Poverty in the Rio Grande Valley

By Readingintheborderlands

This morning the local paper reported the metro area I live in is the poorest area of more than 500,000 people in the country. An estimated 37.7% of the population lives in poverty.

Poverty is a complex problem, and reducing the poverty rate requires multiple, long-term approaches. An essential element, however, is increasing quality of education and access to education so that more people succesfully complete higher levels of schooling.

Educational attainment is definitely part of the poverty problem in the Rio Grande Valley. According to the U.S Census Bureau, in Hidalgo County only 61% of the people 25 years or older have at least a high school diploma. Only 16% have a bachelor’s degree or higher.

How does this relate to poverty levels? People 25 years or older who have less than a high school diploma have median yearly earnings of $11,207. With a bachelor’s degree those earnings jump to $42,326.

So thank you to all the teachers in the Rio Grande Valley. And a special thank you to those who are working to make sure the education our children receive is both excellent and equitable. We have a lot of work to do!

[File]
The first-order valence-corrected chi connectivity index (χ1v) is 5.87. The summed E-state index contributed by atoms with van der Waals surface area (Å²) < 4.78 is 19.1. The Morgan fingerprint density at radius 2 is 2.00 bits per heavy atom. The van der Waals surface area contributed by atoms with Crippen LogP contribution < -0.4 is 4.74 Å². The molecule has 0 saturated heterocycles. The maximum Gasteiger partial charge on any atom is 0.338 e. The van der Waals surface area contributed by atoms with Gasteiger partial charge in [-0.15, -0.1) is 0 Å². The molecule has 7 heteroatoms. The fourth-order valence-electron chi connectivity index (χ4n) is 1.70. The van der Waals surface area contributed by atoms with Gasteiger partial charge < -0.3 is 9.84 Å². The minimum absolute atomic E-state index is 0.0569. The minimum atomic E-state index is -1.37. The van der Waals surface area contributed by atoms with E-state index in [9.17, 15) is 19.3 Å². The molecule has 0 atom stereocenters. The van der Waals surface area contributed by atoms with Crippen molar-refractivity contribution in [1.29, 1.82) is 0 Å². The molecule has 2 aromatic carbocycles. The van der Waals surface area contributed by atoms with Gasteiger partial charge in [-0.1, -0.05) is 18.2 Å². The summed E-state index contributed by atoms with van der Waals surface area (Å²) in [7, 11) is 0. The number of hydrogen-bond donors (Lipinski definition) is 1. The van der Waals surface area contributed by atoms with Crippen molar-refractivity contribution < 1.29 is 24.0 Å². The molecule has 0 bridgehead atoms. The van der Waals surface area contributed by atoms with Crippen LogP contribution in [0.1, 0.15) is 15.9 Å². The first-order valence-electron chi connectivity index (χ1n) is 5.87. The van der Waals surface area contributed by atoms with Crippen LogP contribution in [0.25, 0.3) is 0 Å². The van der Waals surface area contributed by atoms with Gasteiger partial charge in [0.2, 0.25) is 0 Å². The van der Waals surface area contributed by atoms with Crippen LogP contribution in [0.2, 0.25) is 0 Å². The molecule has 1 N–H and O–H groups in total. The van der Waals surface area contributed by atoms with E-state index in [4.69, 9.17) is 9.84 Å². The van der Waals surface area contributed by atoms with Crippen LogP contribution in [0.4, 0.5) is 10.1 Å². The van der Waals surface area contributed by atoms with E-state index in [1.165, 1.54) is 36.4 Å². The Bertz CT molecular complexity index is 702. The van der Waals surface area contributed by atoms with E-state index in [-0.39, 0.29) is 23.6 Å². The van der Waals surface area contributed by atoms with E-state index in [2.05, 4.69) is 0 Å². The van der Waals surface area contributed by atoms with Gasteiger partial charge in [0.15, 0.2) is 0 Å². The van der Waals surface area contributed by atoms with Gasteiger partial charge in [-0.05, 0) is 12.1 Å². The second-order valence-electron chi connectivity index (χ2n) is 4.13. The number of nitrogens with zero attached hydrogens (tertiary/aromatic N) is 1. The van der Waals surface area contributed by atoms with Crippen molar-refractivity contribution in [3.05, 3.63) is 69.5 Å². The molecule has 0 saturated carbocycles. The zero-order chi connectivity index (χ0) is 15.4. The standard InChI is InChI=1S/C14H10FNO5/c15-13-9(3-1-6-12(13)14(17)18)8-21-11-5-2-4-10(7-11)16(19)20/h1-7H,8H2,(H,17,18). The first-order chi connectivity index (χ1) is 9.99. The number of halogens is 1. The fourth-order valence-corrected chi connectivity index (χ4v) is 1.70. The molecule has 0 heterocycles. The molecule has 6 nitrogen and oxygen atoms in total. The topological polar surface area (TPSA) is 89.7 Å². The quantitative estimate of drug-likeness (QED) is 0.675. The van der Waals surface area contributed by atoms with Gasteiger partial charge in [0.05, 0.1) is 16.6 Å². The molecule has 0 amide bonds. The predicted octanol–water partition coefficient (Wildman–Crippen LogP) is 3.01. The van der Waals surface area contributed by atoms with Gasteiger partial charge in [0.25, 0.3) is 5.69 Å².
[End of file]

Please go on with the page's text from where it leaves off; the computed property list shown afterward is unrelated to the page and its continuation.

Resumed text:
Why Captain Underpants Is Good for Kids

By Readingintheborderlands

In my career as a teacher and professor I’ve encountered far too many reluctant and resistant readers. This article does an excellent job of explaining why some students are turned off by reading and school, and how books like the Captain Underpants series can provide a connection to literacy.

It’s In the Syllabus!

By Readingintheborderlands

I’ve had several conversations with different colleagues this past week about students who are either acting helpless or are truly lost in academia. Professors usually love it when students ask questions….except when the answers to those questions are things easily found in the syllabus, previously announced in class, or posted on the class website. Or all three! I am constantly frustrated by the number of students who don’t look at their syllabus after the first night of class, especially since I devote a lot of time to writing a clear, information-filled document.

I love this post about how parents can help their students understand the importance of syllabi.